Florida introduces LGBTQ non-discrimination bill

On February 2, the Florida legislature introduced a comprehensive non-discrimination bill protecting LGBTQ people in from discrimination in employment, housing and public accommodations. Currently, the bill has nine cosponsors in the Florida Senate and 22 cosponsors in the Florida House, including Rep. David Richardson – the first openly gay man elected to the legislature – and Rep. Carlos Guillermo Smith, who was elected in 2016.
These legislators are making an impact. A similar bill during last year’s session was considered for the first time in Florida’s history. Hopefully the voices of LGBTQ legislators can build on that success and expand protections for LGBTQ Floridians. Even without a statewide law, about 60 percent of Floridians are covered by local non-discrimination laws thanks in part to the voices of LGBTQ city council members across the state. The work and advocacy of LGBTQ elected officials at the local and statewide level have changed the conversation and made concrete changes in policy.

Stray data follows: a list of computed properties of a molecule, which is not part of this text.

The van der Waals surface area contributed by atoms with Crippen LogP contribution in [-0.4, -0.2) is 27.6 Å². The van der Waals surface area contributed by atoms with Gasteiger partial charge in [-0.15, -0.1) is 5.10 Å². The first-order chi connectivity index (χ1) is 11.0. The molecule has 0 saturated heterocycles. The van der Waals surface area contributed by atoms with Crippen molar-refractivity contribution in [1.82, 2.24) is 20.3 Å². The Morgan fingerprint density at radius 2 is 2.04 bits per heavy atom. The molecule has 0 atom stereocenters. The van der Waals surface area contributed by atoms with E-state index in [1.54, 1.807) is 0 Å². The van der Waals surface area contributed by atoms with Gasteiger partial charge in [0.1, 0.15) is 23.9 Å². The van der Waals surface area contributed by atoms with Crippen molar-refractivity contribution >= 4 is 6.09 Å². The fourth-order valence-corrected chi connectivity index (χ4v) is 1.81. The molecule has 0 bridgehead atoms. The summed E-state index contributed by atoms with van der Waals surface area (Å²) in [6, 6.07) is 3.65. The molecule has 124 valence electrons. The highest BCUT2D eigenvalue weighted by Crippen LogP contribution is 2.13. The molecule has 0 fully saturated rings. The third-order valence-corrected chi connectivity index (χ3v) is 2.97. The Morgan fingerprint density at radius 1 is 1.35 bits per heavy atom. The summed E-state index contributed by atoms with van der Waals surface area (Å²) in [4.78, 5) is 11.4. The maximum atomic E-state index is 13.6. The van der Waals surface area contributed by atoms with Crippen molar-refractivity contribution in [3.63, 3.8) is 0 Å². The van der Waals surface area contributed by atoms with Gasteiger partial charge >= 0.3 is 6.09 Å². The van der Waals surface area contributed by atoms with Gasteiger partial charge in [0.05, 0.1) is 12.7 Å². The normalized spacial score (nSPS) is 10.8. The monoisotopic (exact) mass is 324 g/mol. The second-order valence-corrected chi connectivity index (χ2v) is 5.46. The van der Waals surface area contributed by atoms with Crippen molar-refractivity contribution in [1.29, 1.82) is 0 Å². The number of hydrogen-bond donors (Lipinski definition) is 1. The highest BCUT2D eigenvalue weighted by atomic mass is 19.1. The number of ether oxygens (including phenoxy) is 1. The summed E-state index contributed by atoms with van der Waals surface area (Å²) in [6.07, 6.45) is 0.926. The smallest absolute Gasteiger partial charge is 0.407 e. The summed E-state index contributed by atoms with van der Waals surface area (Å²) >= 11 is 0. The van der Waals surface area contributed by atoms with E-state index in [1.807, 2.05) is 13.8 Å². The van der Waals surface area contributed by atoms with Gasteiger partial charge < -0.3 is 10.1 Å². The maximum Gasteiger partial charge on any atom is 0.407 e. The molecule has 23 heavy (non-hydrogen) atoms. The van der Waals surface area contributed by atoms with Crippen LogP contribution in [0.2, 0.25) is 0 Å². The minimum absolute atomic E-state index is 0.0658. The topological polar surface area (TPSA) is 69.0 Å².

These changes are important to the thousands of LGBTQ Floridians who are not covered by local ordinances. Discrimination can cost an LGBTQ person their job or home, and threaten their safety while using the restroom. This discrimination is expensive. The Williams Institute found discrimination against transgender residents cost Floridian taxpayers more than $500,000 in Medicaid expenses alone in 2015. Discrimination is too costly for LGBTQ residents and for Florida.
Victory Institute is hosting a four-day South Florida Candidate & Campaign Training in Fort Lauderdale from March 23 to March 26. Trainees will in an immersive series of simulations to learn skills and strategies on what leads a campaign to victory. Victory hopes to elevate the ability of future LGBTQ advocates so LGBTQ voices are heard when our rights are debated.